They were supposed to have dinner there the night Ellison was murdered. Michaels became nervous when his friend didn't show up — the 68-year-old Chicago transplant had never been this late for their usual Sunday-night meal. So Michaels walked the two blocks to Ellison's townhouse while thinking back to Ellison's last phone call, a few hours earlier, when his friend had sounded rushed.

Maybe he had met someone? Michaels didn't want to interrupt, but something felt wrong. When he found his friend dead in the kitchen, his instinct was validated.

Police quickly linked Nock to the murder through Ellison's stolen credit cards. Without getting a warrant, they tracked Nock's cell phone. The suspected killer, they quickly learned, was already in police custody and his phone was in a property room in South Beach, where he had been caught illegally hawking coconuts. They arrested him on murder charges hours later.

Kyle Alcott/Newscom

There's little doubt police nabbed the right man. Ellison was known for risque dalliances with younger men, and Nock is a bearded, curly-haired Delaware native 40 years his junior.

But Williams, the public defender, now argues that tracking Nock to South Beach without a warrant was wrong — no matter how certain police were that he was the killer. A BSO spokeswoman declined to comment about the case, but police will likely argue that the "imminent danger" Nock posed should have allowed cops to bypass the courts. No hearing date on Williams's challenge has been set.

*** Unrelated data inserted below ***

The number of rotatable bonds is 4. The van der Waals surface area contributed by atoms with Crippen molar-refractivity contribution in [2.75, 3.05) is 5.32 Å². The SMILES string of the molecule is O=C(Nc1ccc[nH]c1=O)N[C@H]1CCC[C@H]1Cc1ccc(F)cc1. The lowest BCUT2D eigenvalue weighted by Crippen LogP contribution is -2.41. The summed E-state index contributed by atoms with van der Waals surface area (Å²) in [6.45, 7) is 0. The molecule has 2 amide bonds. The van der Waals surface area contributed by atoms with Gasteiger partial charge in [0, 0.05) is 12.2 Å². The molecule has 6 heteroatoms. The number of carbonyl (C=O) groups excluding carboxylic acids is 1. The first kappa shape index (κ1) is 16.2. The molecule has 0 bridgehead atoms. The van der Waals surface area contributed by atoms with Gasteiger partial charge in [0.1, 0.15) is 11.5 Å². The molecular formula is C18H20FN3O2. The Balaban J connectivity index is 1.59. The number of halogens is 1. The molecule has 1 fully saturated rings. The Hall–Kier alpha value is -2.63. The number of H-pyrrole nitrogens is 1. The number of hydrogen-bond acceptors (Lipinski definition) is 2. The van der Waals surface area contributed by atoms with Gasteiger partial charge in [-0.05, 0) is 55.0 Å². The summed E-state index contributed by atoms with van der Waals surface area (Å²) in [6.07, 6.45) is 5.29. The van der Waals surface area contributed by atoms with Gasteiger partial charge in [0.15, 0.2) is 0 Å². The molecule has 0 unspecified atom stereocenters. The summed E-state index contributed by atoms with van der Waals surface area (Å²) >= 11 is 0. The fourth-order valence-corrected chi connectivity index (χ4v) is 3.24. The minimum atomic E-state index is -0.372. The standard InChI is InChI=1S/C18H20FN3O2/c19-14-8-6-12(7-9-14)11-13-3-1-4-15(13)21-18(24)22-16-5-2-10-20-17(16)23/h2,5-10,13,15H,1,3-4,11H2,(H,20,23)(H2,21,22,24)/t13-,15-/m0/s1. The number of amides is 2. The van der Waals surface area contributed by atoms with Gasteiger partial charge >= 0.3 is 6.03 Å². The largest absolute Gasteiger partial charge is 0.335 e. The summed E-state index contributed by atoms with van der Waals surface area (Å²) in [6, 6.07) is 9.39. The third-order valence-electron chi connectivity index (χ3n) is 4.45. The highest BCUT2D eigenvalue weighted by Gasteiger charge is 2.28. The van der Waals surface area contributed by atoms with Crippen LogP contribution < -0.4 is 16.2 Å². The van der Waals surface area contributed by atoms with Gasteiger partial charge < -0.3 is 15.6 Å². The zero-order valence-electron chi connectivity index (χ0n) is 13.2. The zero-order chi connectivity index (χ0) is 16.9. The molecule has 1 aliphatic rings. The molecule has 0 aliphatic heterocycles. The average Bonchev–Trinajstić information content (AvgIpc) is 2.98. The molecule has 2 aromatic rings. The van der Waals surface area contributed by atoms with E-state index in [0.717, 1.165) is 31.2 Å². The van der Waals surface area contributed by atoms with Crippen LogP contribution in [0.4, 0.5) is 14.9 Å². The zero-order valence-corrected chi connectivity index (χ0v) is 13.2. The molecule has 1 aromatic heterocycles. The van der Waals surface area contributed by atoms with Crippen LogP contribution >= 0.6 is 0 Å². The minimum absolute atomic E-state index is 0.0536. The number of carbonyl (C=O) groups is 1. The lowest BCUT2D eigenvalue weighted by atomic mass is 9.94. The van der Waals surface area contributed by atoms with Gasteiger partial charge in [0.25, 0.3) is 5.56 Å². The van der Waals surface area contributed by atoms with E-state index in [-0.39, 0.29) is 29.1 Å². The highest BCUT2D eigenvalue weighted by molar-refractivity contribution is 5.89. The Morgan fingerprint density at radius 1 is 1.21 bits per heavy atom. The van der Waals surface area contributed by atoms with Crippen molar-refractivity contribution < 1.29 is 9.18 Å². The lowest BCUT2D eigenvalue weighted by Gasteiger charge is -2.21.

Dohn Williams is at the forefront of challenging cell-phone tracking in South Florida. He has filed two other challenges, including a recent motion challenging the arrest of Andre Delancy, a 25-year-old Bahamian charged with helping two other men hide from police after they shot two BSO deputies during a traffic stop; one of the deputies, Brian Tephford, died in the shooting. Williams contends Delancy's phone was illegally tracked to a hotel.

Lawyers representing a former client of Williams' have also filed a similar motion in a case against Justin Donald, a 27-year-old from Fort Lauderdale arrested in July 2009 after he stole a gun and a wallet from a BSO colonel's car.

"The laws have not kept up with the technology," Williams contends. "Police should not be able to see you and track you remotely without a warrant. The privacy issue is what concerns me the most."

For Michaels, the legal wrangling opens fresh the emotional wound of finding his friend dead on the floor. Ellison's brothers and nephews, who live in Chicago, won't be able to move past his murder until Nock is convicted and sentenced.